Mehta would not release revenue figures, but he said Mela Artisans sold 30,000 units in 2012, 100,000 in 2013 and is on track to sell 300,000 units this year. He said revenue grew 300 percent in 2013 and is projecting 400 percent growth this year.
Mela Artisans is now a team of 20, spread between Boca Raton, the company headquarters where operations and logistics take place; New York, its creative base; and Mumbai, India, where Mehta-Rao is now based.
In addition to managing the India office and working closely with all the artisan groups, Mehta-Rao also is in charge of Mela’s programs for improving working conditions. For example, health programs are a big need in the villages. “We are working with a social enterprise called VisionSpring to bring affordable eyeglasses and free eye exams to our artisans,” said Mehta-Rao, who worked for several social enterprises in the United States, India and Ghana before co-founding Mela, which means “festival” in Hindi.
“We are also working with the unbanked to help get them accepted into the banking sector; it’s a long-term project,” she said, adding that all the artisans get advances to cover production expenses.
One percent of revenues funds these community-based social programs, Mehta added.
The co-founders agree that timing was on the side of Mela and its social mission. Simply stated, social entrepreneurs work to solve society’s most pressing social problems through innovative solutions — and interest in the movement is surging.
“There’s no question that there is more and more awareness. Consumers want to buy products where they know where they are made — they don’t want to buy from a sweatshop,” Mehta said.
Nowadays, many brands have added on a social element to their business, such as buy one and we’ll donate one, Mehta-Rao said in a phone interview from Mumbai. “But for us, our impact is the core of our business, so the more sales we get, because of the fact we are working with artisans, the more business the artisans get. It’s integrated it into our operations. The U.S. sales team knows exactly what is happening in India.”
Since 2012, Mela has placed orders with more than 50 artisan groups across 10 states in India. Collectively, these groups employ 4,500 full-time artisans, of which 77 percent are women, and more than 6,000 part-time artisans, the company said.
It’s that kind of traction that attracted Aavishkaar, a leading social impact venture fund in India, to invest $3 million to help Mela expand its collections, grow its distribution channels and reach out to a wider range of artisan societies in India. Before the infusion of venture funding in March, Mela received about $1.3 million from angel investors.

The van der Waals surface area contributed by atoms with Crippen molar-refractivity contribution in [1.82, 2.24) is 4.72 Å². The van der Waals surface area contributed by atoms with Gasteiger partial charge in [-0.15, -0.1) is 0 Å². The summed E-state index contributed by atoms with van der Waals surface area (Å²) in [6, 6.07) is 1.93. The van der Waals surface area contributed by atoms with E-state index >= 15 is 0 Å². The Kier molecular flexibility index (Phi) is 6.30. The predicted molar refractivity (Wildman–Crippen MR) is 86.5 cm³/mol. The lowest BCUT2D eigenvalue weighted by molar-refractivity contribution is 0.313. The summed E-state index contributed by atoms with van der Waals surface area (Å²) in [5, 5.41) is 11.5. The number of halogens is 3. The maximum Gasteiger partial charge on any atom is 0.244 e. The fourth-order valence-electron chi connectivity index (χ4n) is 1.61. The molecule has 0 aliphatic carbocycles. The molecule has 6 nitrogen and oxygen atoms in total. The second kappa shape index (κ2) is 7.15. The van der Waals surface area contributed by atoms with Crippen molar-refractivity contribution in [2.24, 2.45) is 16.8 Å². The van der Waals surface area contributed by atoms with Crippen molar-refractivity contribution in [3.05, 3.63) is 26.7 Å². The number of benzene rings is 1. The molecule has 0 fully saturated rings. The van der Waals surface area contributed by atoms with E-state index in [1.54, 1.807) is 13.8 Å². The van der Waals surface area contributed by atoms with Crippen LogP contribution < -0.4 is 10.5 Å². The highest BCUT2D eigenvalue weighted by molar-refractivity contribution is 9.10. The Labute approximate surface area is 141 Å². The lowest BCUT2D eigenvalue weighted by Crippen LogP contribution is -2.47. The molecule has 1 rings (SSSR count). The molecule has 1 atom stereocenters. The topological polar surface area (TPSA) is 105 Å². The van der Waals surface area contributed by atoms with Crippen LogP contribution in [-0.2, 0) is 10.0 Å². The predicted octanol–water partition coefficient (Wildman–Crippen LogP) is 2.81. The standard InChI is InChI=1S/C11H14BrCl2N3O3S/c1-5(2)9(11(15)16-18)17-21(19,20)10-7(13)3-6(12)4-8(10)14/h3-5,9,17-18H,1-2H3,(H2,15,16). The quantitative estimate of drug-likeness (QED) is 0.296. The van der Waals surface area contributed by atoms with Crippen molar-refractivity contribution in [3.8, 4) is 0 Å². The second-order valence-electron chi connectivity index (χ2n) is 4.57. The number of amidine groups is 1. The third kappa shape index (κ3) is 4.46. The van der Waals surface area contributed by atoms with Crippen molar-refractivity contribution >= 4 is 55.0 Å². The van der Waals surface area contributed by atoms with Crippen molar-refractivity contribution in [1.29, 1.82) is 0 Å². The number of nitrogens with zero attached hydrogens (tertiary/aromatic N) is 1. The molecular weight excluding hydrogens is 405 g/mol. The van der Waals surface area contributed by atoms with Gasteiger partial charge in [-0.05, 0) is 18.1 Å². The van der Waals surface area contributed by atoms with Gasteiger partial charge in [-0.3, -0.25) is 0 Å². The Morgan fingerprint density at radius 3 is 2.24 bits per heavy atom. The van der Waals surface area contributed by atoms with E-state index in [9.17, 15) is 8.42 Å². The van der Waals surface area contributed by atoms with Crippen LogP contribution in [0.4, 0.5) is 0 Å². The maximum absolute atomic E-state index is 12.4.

Social impact investing is growing but remains a niche market. According to recent World Economic Forum figures, less than $40 billion of capital has been committed cumulatively to “impact investments” out of the tens of trillions in global capital.
“Mela was a compelling investment with its rare combination of established industry relationships with international retailers, significant backward linkages with artisan groups and excellent design capabilities culminating in an extremely competitive product,” said Noshir Colah, partner at Aavishkaar, whose due diligence included visits to the artisan villages as well as to Mela’s New York and Boca offices.
“Moreover, Mela’s eagerness to work directly with artisans and help them produce products of significantly superior quality has enabled artisan groups to upgrade their skills and earn more stable livelihoods, thus making the craft sustainable for them,” Colah said.
Echavarria, who first met Mehta through Young Presidents Organization and their work with the social entrepreneurship organization Ashoka, believes that down the road the Mela model could be replicated to help artisans in other parts of the world.
A more immediate goal, Mehta says, is expansion.
“What’s next for the company is continued growth in our large retail channel ... Specialty stores and boutiques nationwide are also an important focus. International expansion is definitely on our list. In addition to Latin America, the U.K. and the rest of Europe has tremendous potential along with the Middle East,” Mehta said. “We are also constantly looking to create a great buying experience for our customers online.
“Our driving force is to create a global company that can have dramatic impact on the lives of artisans by empowering them.”